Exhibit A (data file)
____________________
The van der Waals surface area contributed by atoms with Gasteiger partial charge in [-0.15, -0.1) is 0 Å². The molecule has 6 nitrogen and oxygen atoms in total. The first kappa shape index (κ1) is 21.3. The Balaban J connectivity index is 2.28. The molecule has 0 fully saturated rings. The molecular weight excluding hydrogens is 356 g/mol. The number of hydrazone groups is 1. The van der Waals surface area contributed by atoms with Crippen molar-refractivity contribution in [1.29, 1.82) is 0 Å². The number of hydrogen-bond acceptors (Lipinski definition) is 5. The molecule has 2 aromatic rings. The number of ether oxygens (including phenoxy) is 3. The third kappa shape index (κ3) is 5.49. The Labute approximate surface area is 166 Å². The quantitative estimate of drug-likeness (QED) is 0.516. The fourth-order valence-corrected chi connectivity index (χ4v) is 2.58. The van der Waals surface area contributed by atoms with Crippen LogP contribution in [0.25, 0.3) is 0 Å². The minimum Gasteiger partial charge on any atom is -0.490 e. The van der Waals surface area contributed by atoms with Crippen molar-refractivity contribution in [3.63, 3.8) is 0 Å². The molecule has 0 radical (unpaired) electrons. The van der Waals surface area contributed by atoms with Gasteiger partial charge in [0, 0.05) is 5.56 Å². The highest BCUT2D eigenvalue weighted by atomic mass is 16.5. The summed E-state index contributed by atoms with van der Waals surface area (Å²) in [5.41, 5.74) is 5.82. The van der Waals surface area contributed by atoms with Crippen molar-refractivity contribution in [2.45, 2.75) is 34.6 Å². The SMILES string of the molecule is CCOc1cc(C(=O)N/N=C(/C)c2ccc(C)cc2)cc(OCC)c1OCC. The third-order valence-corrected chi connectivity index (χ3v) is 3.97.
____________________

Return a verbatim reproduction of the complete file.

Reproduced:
The van der Waals surface area contributed by atoms with Gasteiger partial charge in [-0.15, -0.1) is 0 Å². The molecule has 6 nitrogen and oxygen atoms in total. The first kappa shape index (κ1) is 21.3. The Balaban J connectivity index is 2.28. The molecule has 0 fully saturated rings. The molecular weight excluding hydrogens is 356 g/mol. The number of hydrazone groups is 1. The van der Waals surface area contributed by atoms with Crippen molar-refractivity contribution in [1.29, 1.82) is 0 Å². The number of hydrogen-bond acceptors (Lipinski definition) is 5. The molecule has 2 aromatic rings. The number of ether oxygens (including phenoxy) is 3. The third kappa shape index (κ3) is 5.49. The Labute approximate surface area is 166 Å². The quantitative estimate of drug-likeness (QED) is 0.516. The fourth-order valence-corrected chi connectivity index (χ4v) is 2.58. The van der Waals surface area contributed by atoms with Crippen LogP contribution in [0.25, 0.3) is 0 Å². The minimum Gasteiger partial charge on any atom is -0.490 e. The van der Waals surface area contributed by atoms with Crippen molar-refractivity contribution in [3.63, 3.8) is 0 Å². The molecule has 0 radical (unpaired) electrons. The van der Waals surface area contributed by atoms with Gasteiger partial charge in [0, 0.05) is 5.56 Å². The highest BCUT2D eigenvalue weighted by atomic mass is 16.5. The summed E-state index contributed by atoms with van der Waals surface area (Å²) in [5.41, 5.74) is 5.82. The van der Waals surface area contributed by atoms with Crippen molar-refractivity contribution in [2.45, 2.75) is 34.6 Å². The SMILES string of the molecule is CCOc1cc(C(=O)N/N=C(/C)c2ccc(C)cc2)cc(OCC)c1OCC. The third-order valence-corrected chi connectivity index (χ3v) is 3.97.